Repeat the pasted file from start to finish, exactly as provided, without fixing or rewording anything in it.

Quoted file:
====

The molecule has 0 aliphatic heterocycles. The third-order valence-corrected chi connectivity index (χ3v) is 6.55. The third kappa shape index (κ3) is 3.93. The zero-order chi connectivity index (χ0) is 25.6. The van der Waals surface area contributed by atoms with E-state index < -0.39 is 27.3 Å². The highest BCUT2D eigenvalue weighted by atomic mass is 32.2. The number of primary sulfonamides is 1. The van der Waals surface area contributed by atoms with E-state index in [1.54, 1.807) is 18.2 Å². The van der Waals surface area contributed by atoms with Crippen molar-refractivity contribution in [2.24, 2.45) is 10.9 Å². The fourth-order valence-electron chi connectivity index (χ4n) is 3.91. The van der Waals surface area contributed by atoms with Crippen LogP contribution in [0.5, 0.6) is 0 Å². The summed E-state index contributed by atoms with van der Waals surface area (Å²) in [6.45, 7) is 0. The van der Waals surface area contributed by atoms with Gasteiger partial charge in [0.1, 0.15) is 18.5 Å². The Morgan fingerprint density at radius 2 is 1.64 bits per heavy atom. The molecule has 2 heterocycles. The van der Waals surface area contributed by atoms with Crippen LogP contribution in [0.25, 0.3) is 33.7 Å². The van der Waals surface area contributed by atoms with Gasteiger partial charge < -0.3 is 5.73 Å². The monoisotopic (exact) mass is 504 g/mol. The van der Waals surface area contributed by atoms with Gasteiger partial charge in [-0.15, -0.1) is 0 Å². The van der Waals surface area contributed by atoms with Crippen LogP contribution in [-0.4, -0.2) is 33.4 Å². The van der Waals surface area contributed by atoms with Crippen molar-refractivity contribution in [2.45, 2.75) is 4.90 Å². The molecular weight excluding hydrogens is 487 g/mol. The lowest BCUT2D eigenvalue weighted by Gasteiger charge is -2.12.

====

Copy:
The molecule has 0 aliphatic heterocycles. The third-order valence-corrected chi connectivity index (χ3v) is 6.55. The third kappa shape index (κ3) is 3.93. The zero-order chi connectivity index (χ0) is 25.6. The van der Waals surface area contributed by atoms with E-state index < -0.39 is 27.3 Å². The highest BCUT2D eigenvalue weighted by atomic mass is 32.2. The number of primary sulfonamides is 1. The van der Waals surface area contributed by atoms with E-state index in [1.54, 1.807) is 18.2 Å². The van der Waals surface area contributed by atoms with Crippen molar-refractivity contribution in [2.24, 2.45) is 10.9 Å². The fourth-order valence-electron chi connectivity index (χ4n) is 3.91. The van der Waals surface area contributed by atoms with Crippen LogP contribution in [0.5, 0.6) is 0 Å². The summed E-state index contributed by atoms with van der Waals surface area (Å²) in [6.45, 7) is 0. The van der Waals surface area contributed by atoms with Gasteiger partial charge in [0.1, 0.15) is 18.5 Å². The Morgan fingerprint density at radius 2 is 1.64 bits per heavy atom. The molecule has 2 heterocycles. The van der Waals surface area contributed by atoms with Crippen LogP contribution in [0.25, 0.3) is 33.7 Å². The van der Waals surface area contributed by atoms with Gasteiger partial charge < -0.3 is 5.73 Å². The monoisotopic (exact) mass is 504 g/mol. The van der Waals surface area contributed by atoms with Gasteiger partial charge in [-0.15, -0.1) is 0 Å². The van der Waals surface area contributed by atoms with Crippen LogP contribution in [-0.4, -0.2) is 33.4 Å². The van der Waals surface area contributed by atoms with Crippen molar-refractivity contribution in [2.45, 2.75) is 4.90 Å². The molecular weight excluding hydrogens is 487 g/mol. The lowest BCUT2D eigenvalue weighted by Gasteiger charge is -2.12.